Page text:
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post #51 of 66 Old 09-05-2013, 09:50 PM Thread Starter
Join Date: Jun 2012
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Met with my farrier out at the barn today and let me just say again how blessed I am to have found him.

I think he could see in my expression how discouraged I was with the whole ordeal and he kept reminding me how better Whiskey's feet already looked. He pointed out the new growth evident already. He was like "the trick is, dont focus on the bottom where all the junk is going wrong. Just look at the top and keep reminding yourself that the good stuff is coming!". So that's what I am going to keep trying to do.

He watched him move around and said he was too uncomfortable to go without shoes, but that shoes would cause extra problems since he is afraid the nail holes on his FR would get bacterial. I think the way he put it was "with the entry point here in the front with that crack, and the entry points provided by the nail holes, I just dont think thats a recipe for success".

So, no shoes was the verdict. He's coming back out to (DISCLAIMER: I could be about to explain this completely wrong- so if sounds nuts and entirely insane, it probably is..and I apologize) glue some plywood shoes on? From what I understand?

He originally suggested I order some hoof boots for him and I had to cringingly admit to not being able to afford those right at this moment. His case of pneumonia plus his ulcer meds took a big chunk out of my emergency vet money. Especially since I had just finished paying the bill for Drifter's arthroscopy. It would probably take me 2-3 weeks to afford the boots because I'm just the type of person that has major anxiety if I spend all of my alotted "emergency" money without a bit left over.

But, anyways, (sorry for the veer off course) .. he brainstormed with me for a bit and said the plywood thing is what he thinks hes going to do, but that he would give his old instructor from shoeing school a call and run it by him as well.

We have turned Whiskey into a case study for his website! I grabbed some pics tonight but my camera is dead, I will have to post them tomorrow.And I will post pictures of whatever it is we end up doing next week as well. The hole in his FL toe is completely grown out, and the giant hole/crack on the FR has made progress, but its still there.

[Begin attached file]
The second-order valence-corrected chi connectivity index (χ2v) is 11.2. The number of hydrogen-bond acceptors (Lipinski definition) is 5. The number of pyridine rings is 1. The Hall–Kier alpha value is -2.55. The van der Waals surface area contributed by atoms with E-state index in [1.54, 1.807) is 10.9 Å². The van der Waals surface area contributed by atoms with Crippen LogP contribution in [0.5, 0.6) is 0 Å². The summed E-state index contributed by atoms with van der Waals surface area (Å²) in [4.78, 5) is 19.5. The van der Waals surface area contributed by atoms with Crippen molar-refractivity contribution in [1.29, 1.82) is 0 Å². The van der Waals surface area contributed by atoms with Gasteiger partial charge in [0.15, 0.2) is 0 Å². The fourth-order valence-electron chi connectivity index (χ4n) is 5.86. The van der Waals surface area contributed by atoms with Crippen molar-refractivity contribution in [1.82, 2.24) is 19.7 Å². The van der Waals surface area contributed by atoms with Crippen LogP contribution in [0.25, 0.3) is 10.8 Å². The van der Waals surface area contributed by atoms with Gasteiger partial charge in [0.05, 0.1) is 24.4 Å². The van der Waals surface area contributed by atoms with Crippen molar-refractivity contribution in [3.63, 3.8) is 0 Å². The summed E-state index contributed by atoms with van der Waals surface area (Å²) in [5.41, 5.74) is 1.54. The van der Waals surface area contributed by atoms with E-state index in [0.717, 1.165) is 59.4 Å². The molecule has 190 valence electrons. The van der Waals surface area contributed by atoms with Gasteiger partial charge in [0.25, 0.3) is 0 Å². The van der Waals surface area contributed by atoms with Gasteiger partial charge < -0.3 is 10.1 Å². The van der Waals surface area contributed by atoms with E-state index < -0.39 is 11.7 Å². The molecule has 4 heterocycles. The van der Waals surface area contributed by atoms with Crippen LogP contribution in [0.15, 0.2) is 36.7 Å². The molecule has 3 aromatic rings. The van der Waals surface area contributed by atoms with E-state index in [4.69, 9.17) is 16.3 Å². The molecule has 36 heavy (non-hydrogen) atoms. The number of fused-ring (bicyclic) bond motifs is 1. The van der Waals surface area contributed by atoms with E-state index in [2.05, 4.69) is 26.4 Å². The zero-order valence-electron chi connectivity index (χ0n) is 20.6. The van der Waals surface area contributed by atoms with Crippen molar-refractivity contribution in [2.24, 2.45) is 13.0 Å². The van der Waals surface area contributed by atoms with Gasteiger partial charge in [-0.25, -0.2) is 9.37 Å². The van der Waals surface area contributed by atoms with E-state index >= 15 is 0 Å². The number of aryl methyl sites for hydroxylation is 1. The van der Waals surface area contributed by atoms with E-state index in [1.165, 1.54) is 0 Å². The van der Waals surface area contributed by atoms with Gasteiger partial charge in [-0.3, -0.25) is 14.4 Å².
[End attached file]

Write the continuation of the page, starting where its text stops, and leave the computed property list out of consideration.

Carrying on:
I was told yesterday when speaking to his old owner that their farrier had told them to call him whenever Whiskey's shoes fell off so they often had his feet done every 11 or 12 weeks. Just whenever a shoe fell off. So, my farrier thinks thats why Whiskey's feet look the way they do. He says once we get the cracks grown out and support him until they do, he believes his feet will be fine because they grow out in a great shape. But the stress of the long toes he had with his previous owners stretched the lamina and stuff and caused the cracking and the opportunity for the WLD.

I believe thats how he explained it anyways. My farrier lingo isnt very good so something might be getting lost in translation. So another foot of mountain climbed! We are one foot closer to the top. Like my farrier said as he got into his truck to go, "Just focus on how far from the bottom of the mountain we are - how far we've come up. Don't dwell on how far away the peak looks". I told him I was going to print out the pictures I took of Whiskey's feet the day I got him (the ones posted on here) and look at them every day to show myself how far hes come. He's gonna get there I know. Just gotta keep the faith!
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post #52 of 66 Old 09-05-2013, 10:38 PM
Join Date: Jul 2008
Location: Higgins, TX. YeeHaw!!
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Sounds like you've got a great plan together.

I've never heard of plywood shoes, but it does make sense. Plywood will protect his hoof and still have some give to it...and it's a heck of a lot cheaper than those rubber glue-ons.

I tell you, every time you update, it just makes my day knowing that this horse has such a better life with you than he's likely ever had before.

Always remember that feeling of looking at a big, open country over the ears of a good horse, seeing a new trail unwind ahead of you, and that ever-spectacular view from the top of the ridge!!! Follow my training blog:
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post #53 of 66 Old 09-05-2013, 11:30 PM Thread Starter
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Thanks smrobs! I have emailed with his breeders (the people at Myers training stables in South Dakota) when I was trying to discover more about his breeding and purpose and they seemed like great people! It is actually the ranch that has his dam little french rose and also his grandfather on his dams side, Frenchmans Guy!